Wednesday, May 01, 2013

Don't Starve (the world)

In my current game, I decided to do nothing but explore the outer boundaries of the world. It took me 12 game days to eventually get to this point:

Click on that screenshot for a full-screen image and be amazed. The world is HUGE. Those are just the outer boundaries--there's a ton of space on the interior that I haven't even seen yet.

If you're wondering what's in the world, here's a list of the terrain types (although I doubt it's exhaustive):
Rock shelf

I'm not sure those the words the developers use to describe those land areas, but they're what I call them. It's an amazing, wonderful variety, and world is also jam-packed with things to do and explore. There's a much greater sense of exploration than there is in most rogue-likes, and I think that's one of the reasons I find the game so hypnotic.

That's not to say it's an easy game, because it absolutely isn't. It's quite difficult, because the other residents of the world disturb your careful planning. There are both herbivores and carnivores, and to the carnivores, you're meat. They're not plentiful, fortunately, but they have to be handled. And there are plenty of odd moments and events as well.

It's also very tough to survive winter. Yes, there's winter. Temperatures drop, and there will be snow at times. Crops mostly don't grow in winter, so to survive, you have to forage daily or have a stockpile.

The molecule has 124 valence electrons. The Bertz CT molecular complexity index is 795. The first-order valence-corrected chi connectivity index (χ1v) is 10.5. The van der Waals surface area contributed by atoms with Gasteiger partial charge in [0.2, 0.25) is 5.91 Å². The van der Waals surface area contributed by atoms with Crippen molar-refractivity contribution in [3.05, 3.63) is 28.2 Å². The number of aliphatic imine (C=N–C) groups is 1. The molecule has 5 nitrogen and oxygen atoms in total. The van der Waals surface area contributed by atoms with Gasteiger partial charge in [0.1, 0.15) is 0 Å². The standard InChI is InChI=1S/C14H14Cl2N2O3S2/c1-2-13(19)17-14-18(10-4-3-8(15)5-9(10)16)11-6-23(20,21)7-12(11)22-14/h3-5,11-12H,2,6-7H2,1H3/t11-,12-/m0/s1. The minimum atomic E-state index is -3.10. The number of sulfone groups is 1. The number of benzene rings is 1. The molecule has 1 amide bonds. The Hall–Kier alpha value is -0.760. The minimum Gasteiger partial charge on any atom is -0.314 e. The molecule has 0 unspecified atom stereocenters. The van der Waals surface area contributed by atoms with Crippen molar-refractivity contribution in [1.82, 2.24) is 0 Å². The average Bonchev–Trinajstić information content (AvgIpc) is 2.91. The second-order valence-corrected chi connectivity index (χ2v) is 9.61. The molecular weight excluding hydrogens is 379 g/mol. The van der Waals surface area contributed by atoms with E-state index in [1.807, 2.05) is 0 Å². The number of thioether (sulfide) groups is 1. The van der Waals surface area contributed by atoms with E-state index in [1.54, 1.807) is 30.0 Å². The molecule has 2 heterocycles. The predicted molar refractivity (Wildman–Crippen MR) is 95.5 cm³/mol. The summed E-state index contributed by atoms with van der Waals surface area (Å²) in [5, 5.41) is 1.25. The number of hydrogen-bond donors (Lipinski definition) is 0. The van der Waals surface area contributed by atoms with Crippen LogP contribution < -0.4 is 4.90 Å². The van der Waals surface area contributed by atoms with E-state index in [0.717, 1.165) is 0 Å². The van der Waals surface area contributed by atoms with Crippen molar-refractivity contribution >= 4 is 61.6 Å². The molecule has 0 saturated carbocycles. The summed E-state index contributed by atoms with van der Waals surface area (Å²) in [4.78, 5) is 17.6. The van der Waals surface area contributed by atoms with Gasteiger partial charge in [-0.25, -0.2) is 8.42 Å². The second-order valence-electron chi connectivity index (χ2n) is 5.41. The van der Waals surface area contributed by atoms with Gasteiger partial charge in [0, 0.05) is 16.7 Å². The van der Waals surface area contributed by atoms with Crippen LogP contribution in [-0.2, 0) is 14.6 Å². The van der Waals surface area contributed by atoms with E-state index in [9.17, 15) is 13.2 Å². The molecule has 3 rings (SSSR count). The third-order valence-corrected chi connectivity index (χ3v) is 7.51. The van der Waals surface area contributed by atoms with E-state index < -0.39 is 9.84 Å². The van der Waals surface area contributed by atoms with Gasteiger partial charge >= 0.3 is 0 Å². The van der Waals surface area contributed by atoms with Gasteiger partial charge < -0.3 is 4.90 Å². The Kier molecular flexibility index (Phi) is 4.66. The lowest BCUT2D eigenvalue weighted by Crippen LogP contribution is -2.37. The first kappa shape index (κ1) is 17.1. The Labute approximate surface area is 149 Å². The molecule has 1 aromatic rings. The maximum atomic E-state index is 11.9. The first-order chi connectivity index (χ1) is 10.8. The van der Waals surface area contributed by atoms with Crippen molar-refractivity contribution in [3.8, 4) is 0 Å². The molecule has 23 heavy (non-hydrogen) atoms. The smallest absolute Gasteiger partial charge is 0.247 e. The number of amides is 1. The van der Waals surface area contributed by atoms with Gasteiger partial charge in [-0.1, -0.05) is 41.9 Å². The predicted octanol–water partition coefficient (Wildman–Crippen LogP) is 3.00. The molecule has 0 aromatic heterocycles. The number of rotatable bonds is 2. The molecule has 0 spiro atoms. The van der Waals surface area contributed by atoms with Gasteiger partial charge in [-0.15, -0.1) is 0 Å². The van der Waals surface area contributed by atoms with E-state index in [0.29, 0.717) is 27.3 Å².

I haven't made it yet. Winter starts after roughly three weeks of game time, and it lasts three weeks more. But the game is so fascinating that I don't even mind that I haven't made it to spring.

If I get frustrated, I can customize the world so that summer lasts longer than winter. I can customize just about everything, actually, so if I particularly enjoy a certain style of play, I can create a world that suits that style of play.

Having said that, though, the random world generation is so interesting and so robust that adapting to different resource constraints/abundance in individual worlds is a big part of what I love about the game.

What Don't Starve does incredibly well is that the interface is perfectly signposted. Everything is easy to do, and everything is clearly marked. It's textbook design, and interactions with the world are clearly signposted as well. And that's important, because the other thing the game does incredibly well is give you more choices than you have time. There are so many things you could potentially do, and you have to make difficult choices on a daily basis. There are many ways to succeed, and just as many ways to fail, and that's why the discovery process is so interesting.

It's quite an incredible experience.

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